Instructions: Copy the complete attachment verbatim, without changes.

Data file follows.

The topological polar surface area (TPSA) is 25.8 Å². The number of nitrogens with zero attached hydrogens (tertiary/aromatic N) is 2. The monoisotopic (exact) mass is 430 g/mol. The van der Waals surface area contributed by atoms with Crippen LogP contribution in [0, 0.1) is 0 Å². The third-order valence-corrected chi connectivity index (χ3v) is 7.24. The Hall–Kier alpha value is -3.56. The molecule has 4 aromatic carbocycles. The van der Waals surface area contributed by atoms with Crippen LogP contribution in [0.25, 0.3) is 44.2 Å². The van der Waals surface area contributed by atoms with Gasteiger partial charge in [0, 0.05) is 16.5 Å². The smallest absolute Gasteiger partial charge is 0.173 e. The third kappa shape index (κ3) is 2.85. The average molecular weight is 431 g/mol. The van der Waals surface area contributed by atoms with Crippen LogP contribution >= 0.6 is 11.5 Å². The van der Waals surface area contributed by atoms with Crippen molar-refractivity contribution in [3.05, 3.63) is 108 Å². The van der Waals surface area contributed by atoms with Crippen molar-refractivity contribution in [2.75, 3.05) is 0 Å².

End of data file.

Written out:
The topological polar surface area (TPSA) is 25.8 Å². The number of nitrogens with zero attached hydrogens (tertiary/aromatic N) is 2. The monoisotopic (exact) mass is 430 g/mol. The van der Waals surface area contributed by atoms with Crippen LogP contribution in [0, 0.1) is 0 Å². The third-order valence-corrected chi connectivity index (χ3v) is 7.24. The Hall–Kier alpha value is -3.56. The molecule has 4 aromatic carbocycles. The van der Waals surface area contributed by atoms with Crippen LogP contribution in [0.25, 0.3) is 44.2 Å². The van der Waals surface area contributed by atoms with Gasteiger partial charge in [0, 0.05) is 16.5 Å². The smallest absolute Gasteiger partial charge is 0.173 e. The third kappa shape index (κ3) is 2.85. The average molecular weight is 431 g/mol. The van der Waals surface area contributed by atoms with Crippen LogP contribution >= 0.6 is 11.5 Å². The van der Waals surface area contributed by atoms with Crippen molar-refractivity contribution in [3.05, 3.63) is 108 Å². The van der Waals surface area contributed by atoms with Crippen molar-refractivity contribution in [2.75, 3.05) is 0 Å².